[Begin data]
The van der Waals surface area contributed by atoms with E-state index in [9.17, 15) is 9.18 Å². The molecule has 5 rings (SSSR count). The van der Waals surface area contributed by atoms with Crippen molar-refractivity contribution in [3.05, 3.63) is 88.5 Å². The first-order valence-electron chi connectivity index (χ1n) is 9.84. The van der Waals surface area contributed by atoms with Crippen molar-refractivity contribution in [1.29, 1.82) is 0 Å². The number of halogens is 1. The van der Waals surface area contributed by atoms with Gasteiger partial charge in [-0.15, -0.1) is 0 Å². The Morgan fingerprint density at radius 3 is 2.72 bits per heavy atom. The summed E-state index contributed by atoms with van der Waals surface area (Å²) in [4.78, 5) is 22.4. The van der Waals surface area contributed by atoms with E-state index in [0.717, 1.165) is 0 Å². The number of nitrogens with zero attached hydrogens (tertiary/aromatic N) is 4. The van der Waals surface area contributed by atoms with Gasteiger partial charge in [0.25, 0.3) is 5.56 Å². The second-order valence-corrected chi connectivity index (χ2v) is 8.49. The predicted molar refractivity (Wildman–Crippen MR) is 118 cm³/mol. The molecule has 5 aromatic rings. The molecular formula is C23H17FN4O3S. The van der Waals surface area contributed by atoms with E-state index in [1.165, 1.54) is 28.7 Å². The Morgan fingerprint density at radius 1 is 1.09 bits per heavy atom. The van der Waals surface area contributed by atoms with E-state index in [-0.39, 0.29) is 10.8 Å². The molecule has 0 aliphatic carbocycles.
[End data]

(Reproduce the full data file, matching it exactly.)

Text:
The van der Waals surface area contributed by atoms with E-state index in [9.17, 15) is 9.18 Å². The molecule has 5 rings (SSSR count). The van der Waals surface area contributed by atoms with Crippen molar-refractivity contribution in [3.05, 3.63) is 88.5 Å². The first-order valence-electron chi connectivity index (χ1n) is 9.84. The van der Waals surface area contributed by atoms with Crippen molar-refractivity contribution in [1.29, 1.82) is 0 Å². The number of halogens is 1. The van der Waals surface area contributed by atoms with Gasteiger partial charge in [-0.15, -0.1) is 0 Å². The Morgan fingerprint density at radius 3 is 2.72 bits per heavy atom. The summed E-state index contributed by atoms with van der Waals surface area (Å²) in [4.78, 5) is 22.4. The van der Waals surface area contributed by atoms with E-state index in [0.717, 1.165) is 0 Å². The number of nitrogens with zero attached hydrogens (tertiary/aromatic N) is 4. The van der Waals surface area contributed by atoms with Gasteiger partial charge in [0.25, 0.3) is 5.56 Å². The second-order valence-corrected chi connectivity index (χ2v) is 8.49. The predicted molar refractivity (Wildman–Crippen MR) is 118 cm³/mol. The molecule has 5 aromatic rings. The molecular formula is C23H17FN4O3S. The van der Waals surface area contributed by atoms with E-state index in [1.165, 1.54) is 28.7 Å². The Morgan fingerprint density at radius 1 is 1.09 bits per heavy atom. The van der Waals surface area contributed by atoms with E-state index in [-0.39, 0.29) is 10.8 Å². The molecule has 0 aliphatic carbocycles.